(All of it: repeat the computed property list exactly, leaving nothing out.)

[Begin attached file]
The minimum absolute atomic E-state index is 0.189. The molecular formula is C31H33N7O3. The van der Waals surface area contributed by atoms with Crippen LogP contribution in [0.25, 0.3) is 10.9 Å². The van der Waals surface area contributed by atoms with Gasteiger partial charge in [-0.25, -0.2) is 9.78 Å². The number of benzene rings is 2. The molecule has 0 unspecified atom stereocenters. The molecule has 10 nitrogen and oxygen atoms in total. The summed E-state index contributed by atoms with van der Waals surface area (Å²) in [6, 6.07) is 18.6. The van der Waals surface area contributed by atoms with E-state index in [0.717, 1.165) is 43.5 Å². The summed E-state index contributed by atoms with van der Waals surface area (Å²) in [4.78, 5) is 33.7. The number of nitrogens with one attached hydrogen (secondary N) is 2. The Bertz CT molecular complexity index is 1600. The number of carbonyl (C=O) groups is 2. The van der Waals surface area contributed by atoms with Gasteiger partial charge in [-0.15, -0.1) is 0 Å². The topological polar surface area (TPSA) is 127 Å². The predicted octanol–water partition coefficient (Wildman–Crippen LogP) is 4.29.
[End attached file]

The minimum absolute atomic E-state index is 0.189. The molecular formula is C31H33N7O3. The van der Waals surface area contributed by atoms with Crippen LogP contribution in [0.25, 0.3) is 10.9 Å². The van der Waals surface area contributed by atoms with Gasteiger partial charge in [-0.25, -0.2) is 9.78 Å². The number of benzene rings is 2. The molecule has 0 unspecified atom stereocenters. The molecule has 10 nitrogen and oxygen atoms in total. The summed E-state index contributed by atoms with van der Waals surface area (Å²) in [6, 6.07) is 18.6. The van der Waals surface area contributed by atoms with E-state index in [0.717, 1.165) is 43.5 Å². The summed E-state index contributed by atoms with van der Waals surface area (Å²) in [4.78, 5) is 33.7. The number of nitrogens with one attached hydrogen (secondary N) is 2. The Bertz CT molecular complexity index is 1600. The number of carbonyl (C=O) groups is 2. The van der Waals surface area contributed by atoms with Gasteiger partial charge in [-0.15, -0.1) is 0 Å². The topological polar surface area (TPSA) is 127 Å². The predicted octanol–water partition coefficient (Wildman–Crippen LogP) is 4.29.